FOX31 Problem Solvers and Colorado’s Own Channel 2 hosting phone bank to help Hurricane Harvey victims

The FOX31 Problem Solvers and Colorado’s Own Channel 2 are teaming up with The Salvation Army to help those affected by Hurricane Harvey.

Representatives from The Salvation Army will be hosting a live phone bank in studio starting Monday at 4 p.m. for anyone who wants to call and offer help to victims.

Our phone bank will run through Channel 2 News at 11 p.m. on Monday and continue from 6 a.m. to 9 a.m. on Tuesday morning during Good Day Colorado and Daybreak on Channel 2.

If you want to help right now, you can donate to The Salvation Army Emergency Disaster Services by calling 1-800-SAL-ARMY (1-800-725-2769) or donate online.

Hurricane Harvey has caused has ripped apart homes, knocked out power, and left unprecedented flooding across southeast Texas. The catastrophic flooding from Harvey is expected to last into this week.

The Salvation Army has already deployed 42 mobile kitchens and two field kitchens to Texas. In addition to units already based in Texas, mobile kitchens from Arkansas and Oklahoma were also sent to the region over the weekend.

The mobile kitchens can serve an average of 1,500 meals per day.

The Salvation Army has also staged emergency supplies such as cleanup kits, water, and food at its disaster center in Arlington, Texas, and at points nearer to the coast.

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ENGLEWOOD, Colo. — Denver Broncos linebacker Brandon Marshall, who kneeled for the "Star Spangled Banner" before eight games last season, said he has not decided if he would kneel for the national anthem this season.

Marshall has stood during the anthem for the Broncos’ two preseason games, but both were on the road and Marshall did not play in last weekend’s game against the San Francisco 49ers.

The Broncos’ final two preseason games — Saturday night and Aug. 31 — are both in Denver, as is the regular-season opener Sept. 11 against the Los Angeles Chargers.

"I’m still thinking about that, honestly," Marshall said after practice Thursday. " …Before I took a knee last year, I decided I just don’t want to take one, I want to put some actions behind it," Marshall said. "In my opinion as long as everybody that’s doing it is out there actively doing something about it, like [Colin Kaepernick], like me, like Malcolm [Jenkins], Michael Bennett, Marshawn Lynch does a lot in his community, as long as people are actively doing something while they’re protesting, I think it’s beautiful. And it could actually have a huge impact."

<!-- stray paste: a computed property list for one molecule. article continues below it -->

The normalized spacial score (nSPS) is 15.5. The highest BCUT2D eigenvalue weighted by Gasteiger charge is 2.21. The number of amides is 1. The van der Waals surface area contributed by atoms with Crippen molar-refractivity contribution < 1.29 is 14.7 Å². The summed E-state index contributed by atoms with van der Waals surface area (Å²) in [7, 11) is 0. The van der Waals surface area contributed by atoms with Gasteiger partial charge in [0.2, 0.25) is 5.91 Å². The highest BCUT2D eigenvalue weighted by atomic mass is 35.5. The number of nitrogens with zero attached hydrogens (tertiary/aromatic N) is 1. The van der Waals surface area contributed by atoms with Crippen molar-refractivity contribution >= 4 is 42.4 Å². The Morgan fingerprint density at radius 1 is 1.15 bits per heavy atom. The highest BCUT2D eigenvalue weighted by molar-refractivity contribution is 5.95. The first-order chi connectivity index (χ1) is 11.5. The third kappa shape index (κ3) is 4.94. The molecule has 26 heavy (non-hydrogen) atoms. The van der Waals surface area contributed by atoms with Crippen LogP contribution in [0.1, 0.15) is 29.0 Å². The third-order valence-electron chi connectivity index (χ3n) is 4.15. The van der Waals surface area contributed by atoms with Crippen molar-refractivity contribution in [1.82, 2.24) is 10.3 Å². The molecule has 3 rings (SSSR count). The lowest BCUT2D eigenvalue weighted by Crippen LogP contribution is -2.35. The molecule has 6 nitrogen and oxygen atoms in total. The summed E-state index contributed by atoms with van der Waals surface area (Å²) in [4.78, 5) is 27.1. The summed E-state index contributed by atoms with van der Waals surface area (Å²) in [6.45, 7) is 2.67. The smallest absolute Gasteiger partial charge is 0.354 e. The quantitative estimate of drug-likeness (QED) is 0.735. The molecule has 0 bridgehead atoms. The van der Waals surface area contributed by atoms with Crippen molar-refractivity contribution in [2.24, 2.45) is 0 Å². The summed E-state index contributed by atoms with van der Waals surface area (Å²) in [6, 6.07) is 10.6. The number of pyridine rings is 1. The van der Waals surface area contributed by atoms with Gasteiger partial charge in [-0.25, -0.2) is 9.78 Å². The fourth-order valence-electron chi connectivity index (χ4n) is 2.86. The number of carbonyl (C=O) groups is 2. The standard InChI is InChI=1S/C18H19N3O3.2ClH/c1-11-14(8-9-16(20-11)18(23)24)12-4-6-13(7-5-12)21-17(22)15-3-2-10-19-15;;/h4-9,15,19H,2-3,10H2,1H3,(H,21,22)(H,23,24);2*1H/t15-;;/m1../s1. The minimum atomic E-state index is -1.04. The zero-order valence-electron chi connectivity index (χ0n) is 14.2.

Marshall, who was Kaepernick’s teammate in college at Nevada, lost two major endorsements last season as he became a flashpoint among those who agreed with his right to protest and those who believed he should stand for the anthem.

As part of his decision to kneel, Marshall also met with Denver’s police chief and Denver’s police union, the Denver Protective Association, to "try to make real change." Marshall also donated money to Denver charities for every tackle he made last season.

Marshall said he decided to stand once again for the anthem last season because, "I felt like some real change had taken place and that were a part of that."

Marshall has continued to draw highly emotional reactions on both sides of the issue on social media and in letters he receives at the team’s complex. He says more group action like the 12 Cleveland Browns’ players taking a knee in prayer before Monday night’s preseason game is a sign more players feel compelled to be involved.

"I think what I like about it is more people aren’t scared," Marshall said. "Some people were scared of it last year, they didn’t know how the team was going to look at it, the thing with Kaepernick, all of the backlash he was getting, people aren’t scared of that anymore. People aren’t scared of what the team might say or what the fans might say and I think that’s how it should be."

Marshall was also asked Thursday why, if some people in the stands at games leave their hats on during the anthem or are walking to their seats, have NFL players been the target of so much anger from the public.